Am I the only one?! - page 3

by RNitis 5,730 Views | 27 Comments

I am a REALLY new RN (worked as a CNA for 2 years in a hospital, graduated nursing school, received RN license NOV 2010, took a break from school/work while NOT working in the field until now). I made the unfortunate mistake of... Read More


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    To "really new rn" -- I sympathize with what you are going through. And I admire your struggle to understand what happened and how your behavior did or didn't contribute to your problem. I think that's all any of us can do -- to try to be honest with ourselves and to adjust our behavior if we are in the wrong. Sometimes apologies or amends are in order if we conclude that we were in the wrong. All the while remembering that no one, no one is perfect.

    Sometimes we are unfairly judged; sometimes **** happens and we never know the real reasons. I, myself, have a tendency to ruminate on this kind of stuff. Best to learn whatever there is to learn and put it behind you, I think. You can apply whatever lessons to your future conduct and interactions with others. I do believe you have hit on an issue that creates discomfort, as evidenced by some of the replies you received. It might be a good topic for discussion on how to handle it when it appears others are not doing their job or are falsifying records. As you've pointed out, it's kind of like stepping into a minefield. As a newbie, you're already a target to some in the workplace, I think. Caution might be the watchword here... and Courage, as well.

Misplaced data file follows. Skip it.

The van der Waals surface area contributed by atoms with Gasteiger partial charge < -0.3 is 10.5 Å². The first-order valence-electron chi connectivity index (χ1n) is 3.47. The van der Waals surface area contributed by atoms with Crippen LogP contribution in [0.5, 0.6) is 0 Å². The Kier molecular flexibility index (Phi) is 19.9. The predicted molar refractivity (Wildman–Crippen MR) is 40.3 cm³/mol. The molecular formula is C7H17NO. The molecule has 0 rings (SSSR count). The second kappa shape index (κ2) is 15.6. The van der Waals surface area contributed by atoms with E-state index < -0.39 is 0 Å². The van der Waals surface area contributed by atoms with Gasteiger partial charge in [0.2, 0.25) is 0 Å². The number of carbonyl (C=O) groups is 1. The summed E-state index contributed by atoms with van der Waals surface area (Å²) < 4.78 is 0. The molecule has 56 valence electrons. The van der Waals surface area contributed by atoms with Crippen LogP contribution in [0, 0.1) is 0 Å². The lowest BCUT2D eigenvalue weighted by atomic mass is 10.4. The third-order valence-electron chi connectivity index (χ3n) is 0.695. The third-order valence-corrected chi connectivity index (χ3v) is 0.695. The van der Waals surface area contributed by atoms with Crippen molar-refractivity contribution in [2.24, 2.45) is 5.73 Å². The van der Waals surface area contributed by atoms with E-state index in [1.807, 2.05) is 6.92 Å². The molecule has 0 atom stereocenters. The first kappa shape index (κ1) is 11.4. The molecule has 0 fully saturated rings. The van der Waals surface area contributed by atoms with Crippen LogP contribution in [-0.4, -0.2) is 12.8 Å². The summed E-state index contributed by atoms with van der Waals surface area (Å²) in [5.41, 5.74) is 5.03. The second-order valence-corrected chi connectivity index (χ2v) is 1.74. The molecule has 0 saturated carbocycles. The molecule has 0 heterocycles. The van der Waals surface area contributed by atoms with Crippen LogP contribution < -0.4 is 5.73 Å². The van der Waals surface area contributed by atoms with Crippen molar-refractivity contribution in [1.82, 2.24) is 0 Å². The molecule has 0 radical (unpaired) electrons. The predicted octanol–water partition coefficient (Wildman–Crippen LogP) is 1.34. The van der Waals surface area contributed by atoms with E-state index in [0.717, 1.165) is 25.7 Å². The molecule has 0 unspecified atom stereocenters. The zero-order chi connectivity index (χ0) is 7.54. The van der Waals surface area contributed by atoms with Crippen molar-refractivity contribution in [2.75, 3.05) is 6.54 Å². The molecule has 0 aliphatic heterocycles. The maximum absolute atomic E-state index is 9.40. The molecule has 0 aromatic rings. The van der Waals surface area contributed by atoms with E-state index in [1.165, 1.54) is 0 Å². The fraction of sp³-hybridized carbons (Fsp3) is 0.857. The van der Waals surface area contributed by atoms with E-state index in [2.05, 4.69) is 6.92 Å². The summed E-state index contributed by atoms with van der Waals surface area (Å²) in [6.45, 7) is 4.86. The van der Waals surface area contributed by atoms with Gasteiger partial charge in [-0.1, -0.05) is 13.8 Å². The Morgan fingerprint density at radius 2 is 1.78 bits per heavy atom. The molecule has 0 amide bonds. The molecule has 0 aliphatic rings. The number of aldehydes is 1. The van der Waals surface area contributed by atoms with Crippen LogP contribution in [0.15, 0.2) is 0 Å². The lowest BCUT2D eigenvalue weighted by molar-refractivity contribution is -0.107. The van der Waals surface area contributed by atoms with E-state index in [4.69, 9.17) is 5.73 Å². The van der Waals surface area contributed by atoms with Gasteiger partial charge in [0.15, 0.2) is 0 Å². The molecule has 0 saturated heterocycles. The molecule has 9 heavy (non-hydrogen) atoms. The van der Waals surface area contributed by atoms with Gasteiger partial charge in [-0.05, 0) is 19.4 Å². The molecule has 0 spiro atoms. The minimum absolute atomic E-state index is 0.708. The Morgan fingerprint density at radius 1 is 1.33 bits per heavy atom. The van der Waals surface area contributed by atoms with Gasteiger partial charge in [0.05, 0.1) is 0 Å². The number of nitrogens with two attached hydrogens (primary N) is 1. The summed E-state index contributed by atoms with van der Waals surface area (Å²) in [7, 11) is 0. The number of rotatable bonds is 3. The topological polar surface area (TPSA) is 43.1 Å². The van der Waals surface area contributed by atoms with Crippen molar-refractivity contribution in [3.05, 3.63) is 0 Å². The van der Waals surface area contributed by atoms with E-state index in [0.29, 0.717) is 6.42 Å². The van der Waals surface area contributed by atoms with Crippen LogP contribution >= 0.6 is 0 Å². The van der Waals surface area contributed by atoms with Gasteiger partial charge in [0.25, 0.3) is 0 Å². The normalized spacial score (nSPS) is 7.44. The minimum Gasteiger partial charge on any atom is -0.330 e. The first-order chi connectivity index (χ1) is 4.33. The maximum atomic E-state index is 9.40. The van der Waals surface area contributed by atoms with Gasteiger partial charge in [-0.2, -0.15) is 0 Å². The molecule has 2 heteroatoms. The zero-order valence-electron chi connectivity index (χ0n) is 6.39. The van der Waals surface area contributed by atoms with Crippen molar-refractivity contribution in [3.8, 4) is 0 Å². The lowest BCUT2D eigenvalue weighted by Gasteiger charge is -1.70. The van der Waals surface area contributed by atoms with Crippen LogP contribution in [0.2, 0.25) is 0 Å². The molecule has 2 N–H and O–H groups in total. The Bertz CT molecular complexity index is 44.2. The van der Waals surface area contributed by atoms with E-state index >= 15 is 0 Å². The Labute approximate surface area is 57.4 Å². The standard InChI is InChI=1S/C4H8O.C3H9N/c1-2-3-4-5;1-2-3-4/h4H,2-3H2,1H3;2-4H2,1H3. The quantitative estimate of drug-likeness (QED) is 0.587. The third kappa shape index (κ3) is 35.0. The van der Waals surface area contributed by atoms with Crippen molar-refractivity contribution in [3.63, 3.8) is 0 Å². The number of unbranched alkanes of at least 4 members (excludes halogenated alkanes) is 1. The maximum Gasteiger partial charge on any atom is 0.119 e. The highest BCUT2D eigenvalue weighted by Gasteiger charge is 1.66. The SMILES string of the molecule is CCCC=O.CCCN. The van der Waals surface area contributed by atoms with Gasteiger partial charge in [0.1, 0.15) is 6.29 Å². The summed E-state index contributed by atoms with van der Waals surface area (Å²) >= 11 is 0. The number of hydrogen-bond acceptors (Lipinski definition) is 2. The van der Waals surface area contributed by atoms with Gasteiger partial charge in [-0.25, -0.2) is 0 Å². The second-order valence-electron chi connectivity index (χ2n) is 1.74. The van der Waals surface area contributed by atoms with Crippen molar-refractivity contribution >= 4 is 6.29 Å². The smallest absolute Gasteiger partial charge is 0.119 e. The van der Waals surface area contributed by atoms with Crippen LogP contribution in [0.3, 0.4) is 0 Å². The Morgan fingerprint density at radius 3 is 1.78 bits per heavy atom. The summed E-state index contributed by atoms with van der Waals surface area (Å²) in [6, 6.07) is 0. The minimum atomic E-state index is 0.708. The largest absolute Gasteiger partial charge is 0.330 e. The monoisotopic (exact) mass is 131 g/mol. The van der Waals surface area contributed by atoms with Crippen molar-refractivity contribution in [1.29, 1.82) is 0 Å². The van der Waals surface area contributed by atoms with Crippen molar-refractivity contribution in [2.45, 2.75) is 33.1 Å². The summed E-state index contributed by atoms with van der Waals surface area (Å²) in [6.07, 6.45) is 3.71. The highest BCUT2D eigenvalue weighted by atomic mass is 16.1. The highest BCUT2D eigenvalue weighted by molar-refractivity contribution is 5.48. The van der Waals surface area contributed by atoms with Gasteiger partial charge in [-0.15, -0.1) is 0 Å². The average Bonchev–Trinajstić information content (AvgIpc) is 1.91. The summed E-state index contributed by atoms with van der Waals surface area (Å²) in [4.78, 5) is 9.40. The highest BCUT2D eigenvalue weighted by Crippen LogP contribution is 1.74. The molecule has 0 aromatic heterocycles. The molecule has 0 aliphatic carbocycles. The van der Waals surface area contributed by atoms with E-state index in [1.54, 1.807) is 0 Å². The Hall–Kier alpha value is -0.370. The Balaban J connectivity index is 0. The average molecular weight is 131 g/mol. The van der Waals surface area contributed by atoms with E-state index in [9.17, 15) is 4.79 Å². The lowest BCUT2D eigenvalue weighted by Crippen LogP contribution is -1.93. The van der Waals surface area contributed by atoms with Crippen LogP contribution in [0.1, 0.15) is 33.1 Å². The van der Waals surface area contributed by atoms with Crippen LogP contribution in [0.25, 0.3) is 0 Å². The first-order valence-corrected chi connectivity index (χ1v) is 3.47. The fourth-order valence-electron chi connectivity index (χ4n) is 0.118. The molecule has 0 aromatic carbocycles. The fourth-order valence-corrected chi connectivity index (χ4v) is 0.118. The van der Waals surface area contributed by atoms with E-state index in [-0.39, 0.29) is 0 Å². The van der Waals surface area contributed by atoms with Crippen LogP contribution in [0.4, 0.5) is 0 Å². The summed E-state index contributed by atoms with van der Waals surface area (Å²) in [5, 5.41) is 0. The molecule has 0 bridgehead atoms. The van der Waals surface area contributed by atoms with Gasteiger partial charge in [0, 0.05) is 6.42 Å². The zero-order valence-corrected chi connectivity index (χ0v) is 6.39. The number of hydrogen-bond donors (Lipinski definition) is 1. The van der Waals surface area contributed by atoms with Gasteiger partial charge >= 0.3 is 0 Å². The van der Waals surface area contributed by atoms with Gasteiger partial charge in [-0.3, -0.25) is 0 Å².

Good luck. Keep us posted!
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    Hi RNitis,
    First off, thanks for the words of encouragement it was really heart felt. I'm still trying to find employment. How are things going for you?
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    Try for new grad residencies. I can't think of any off the top of my head with this stipulation, but at least a few of the places I've looked at have said they will put you in a residency if you have less than a year of experience, not just if you are newly graduated. That would be worth a shot!
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    Quote from Bigmaine33
    Hi RNitis,
    First off, thanks for the words of encouragement it was really heart felt. I'm still trying to find employment. How are things going for you?
    Things are going really well, actually!! At the end of March, I received 3 call backs for positions in which I had applied. I did orientation at all of them. Found one to "not be a good fit", but the other two, I absolutely love!! And the best part..is the LTC I've found to take me under there wing, is absolutely awesome!! Real people, no backstabbing, appropriate orientation and a "put together place". I hear from some that its a horrible place to work, but I don't see that at all! (It may be bc that first position I got was THE WORST place to work!!) So the first job is going great, part time, flexible hours-willing to work around my schedule- and good people, also. The second job is great, understanding of being a new grad and willing to ensure I become a great asset to the team. I couldn't ask for anything else!! Shortly after starting, I received another offer, but had to turn it down. I'm very happy to say I've found my way and can finally get my life back on track after not working for TWO years. And to think, I was ready to give up on nursing altogether. Glad I didn't!!
    chevyv likes this.
  5. 0
    Quote from RNitis